• e-administration;
  • and e-health;
  • online communities of interest;
  • e-learning;
  • specialized or vertical social networking sites;
  • when online extends to offline, and the online extension of traditional communites;
  • e-participation, e-democracy;
  • cyberactivism;
  • multipurpose, horizontal, leisure or personal social networking sites.


  • Information overload;
  • echo chambers;
  • new media literacies;
  • phishing, pharming and other similar types of cybercrime;
  • new information literacies;
  • privacy;
  • security;
  • identity.

I want to very sincerely thank Elvira Mora and Fadwa El Harrak for their kind invitation and confidence :)

See also

For a very good summary in Catalan: Peña defensa les possibilitats d’internet i adverteix dels seus riscos.


ICT4HD. Round Table. What is the role of private companies on Research in ICT4D?

Notes from the I International Workshop on Research in ICT for Human Development, at the Universidad Rey Juan Carlos, and held in Fuenlabrada, Spain, on May 13th and 14th, 2010. More notes on this event: ict4hd10.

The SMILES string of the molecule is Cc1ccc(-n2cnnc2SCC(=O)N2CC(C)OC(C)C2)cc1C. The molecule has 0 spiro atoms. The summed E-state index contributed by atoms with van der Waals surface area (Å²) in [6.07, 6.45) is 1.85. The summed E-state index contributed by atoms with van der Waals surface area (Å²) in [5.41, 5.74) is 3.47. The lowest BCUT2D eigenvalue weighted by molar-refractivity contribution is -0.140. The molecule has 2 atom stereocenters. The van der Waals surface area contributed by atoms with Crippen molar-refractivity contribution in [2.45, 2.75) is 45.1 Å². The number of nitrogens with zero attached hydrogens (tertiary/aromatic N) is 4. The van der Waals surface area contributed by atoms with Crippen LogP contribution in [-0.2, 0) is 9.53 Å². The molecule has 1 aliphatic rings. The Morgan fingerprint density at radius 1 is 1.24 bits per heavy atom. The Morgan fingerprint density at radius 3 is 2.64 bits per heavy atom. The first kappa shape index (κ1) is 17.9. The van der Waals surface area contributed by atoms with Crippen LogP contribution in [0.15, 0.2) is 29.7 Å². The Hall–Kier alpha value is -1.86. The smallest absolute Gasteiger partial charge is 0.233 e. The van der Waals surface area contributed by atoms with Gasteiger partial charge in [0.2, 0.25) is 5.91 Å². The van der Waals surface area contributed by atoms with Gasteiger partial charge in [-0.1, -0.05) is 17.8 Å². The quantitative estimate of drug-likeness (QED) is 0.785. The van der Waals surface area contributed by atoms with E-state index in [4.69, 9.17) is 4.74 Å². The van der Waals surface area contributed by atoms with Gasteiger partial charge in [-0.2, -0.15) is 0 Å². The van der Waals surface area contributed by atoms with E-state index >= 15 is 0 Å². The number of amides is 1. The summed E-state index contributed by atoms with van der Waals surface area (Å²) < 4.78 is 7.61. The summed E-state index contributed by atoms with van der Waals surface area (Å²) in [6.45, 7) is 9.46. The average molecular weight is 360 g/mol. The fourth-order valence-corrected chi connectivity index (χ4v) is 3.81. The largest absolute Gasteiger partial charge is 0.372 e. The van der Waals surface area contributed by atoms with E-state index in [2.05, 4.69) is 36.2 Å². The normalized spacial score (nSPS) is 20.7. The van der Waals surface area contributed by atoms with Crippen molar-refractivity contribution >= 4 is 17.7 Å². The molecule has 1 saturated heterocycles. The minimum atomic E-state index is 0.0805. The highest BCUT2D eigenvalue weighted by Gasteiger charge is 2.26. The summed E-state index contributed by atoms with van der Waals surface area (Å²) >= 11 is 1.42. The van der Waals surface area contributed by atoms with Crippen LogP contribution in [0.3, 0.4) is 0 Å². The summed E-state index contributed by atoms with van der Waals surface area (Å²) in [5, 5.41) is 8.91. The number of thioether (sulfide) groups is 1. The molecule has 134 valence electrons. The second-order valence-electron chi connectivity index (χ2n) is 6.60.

Round Table. What is the role of private companies on Research in ICT4D?

Vanessa Frías-Martínez, Telefónica I+D

If you cannot see the slides please visit <a href="http://ictlogy.net/?p=3379">http://ictlogy.net/?p=3379</a>

Jorge Lang, Intel Iberia

If you cannot see the slides please visit <a href="http://ictlogy.net/?p=3379">http://ictlogy.net/?p=3379</a>

Miriam Catalán de Domingo, Thales Alenia Space

If you cannot see the slides please visit <a href="http://ictlogy.net/?p=3379">http://ictlogy.net/?p=3379</a>